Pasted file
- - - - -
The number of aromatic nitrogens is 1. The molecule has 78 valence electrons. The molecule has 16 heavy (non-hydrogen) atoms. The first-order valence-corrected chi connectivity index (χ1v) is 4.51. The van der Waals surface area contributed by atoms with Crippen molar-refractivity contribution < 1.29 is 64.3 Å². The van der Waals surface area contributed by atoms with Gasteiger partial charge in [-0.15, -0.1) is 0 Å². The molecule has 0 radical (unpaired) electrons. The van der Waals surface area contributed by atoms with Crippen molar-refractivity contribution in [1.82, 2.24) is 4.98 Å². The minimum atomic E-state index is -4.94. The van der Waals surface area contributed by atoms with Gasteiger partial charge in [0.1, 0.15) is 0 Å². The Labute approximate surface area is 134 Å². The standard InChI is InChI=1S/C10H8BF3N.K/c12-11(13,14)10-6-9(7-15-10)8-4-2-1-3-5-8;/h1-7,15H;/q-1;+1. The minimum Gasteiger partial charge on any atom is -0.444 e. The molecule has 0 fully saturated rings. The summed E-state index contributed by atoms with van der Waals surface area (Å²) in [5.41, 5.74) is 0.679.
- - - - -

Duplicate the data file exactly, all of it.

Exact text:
The number of aromatic nitrogens is 1. The molecule has 78 valence electrons. The molecule has 16 heavy (non-hydrogen) atoms. The first-order valence-corrected chi connectivity index (χ1v) is 4.51. The van der Waals surface area contributed by atoms with Crippen molar-refractivity contribution < 1.29 is 64.3 Å². The van der Waals surface area contributed by atoms with Gasteiger partial charge in [-0.15, -0.1) is 0 Å². The molecule has 0 radical (unpaired) electrons. The van der Waals surface area contributed by atoms with Crippen molar-refractivity contribution in [1.82, 2.24) is 4.98 Å². The minimum atomic E-state index is -4.94. The van der Waals surface area contributed by atoms with Gasteiger partial charge in [0.1, 0.15) is 0 Å². The Labute approximate surface area is 134 Å². The standard InChI is InChI=1S/C10H8BF3N.K/c12-11(13,14)10-6-9(7-15-10)8-4-2-1-3-5-8;/h1-7,15H;/q-1;+1. The minimum Gasteiger partial charge on any atom is -0.444 e. The molecule has 0 fully saturated rings. The summed E-state index contributed by atoms with van der Waals surface area (Å²) in [5.41, 5.74) is 0.679.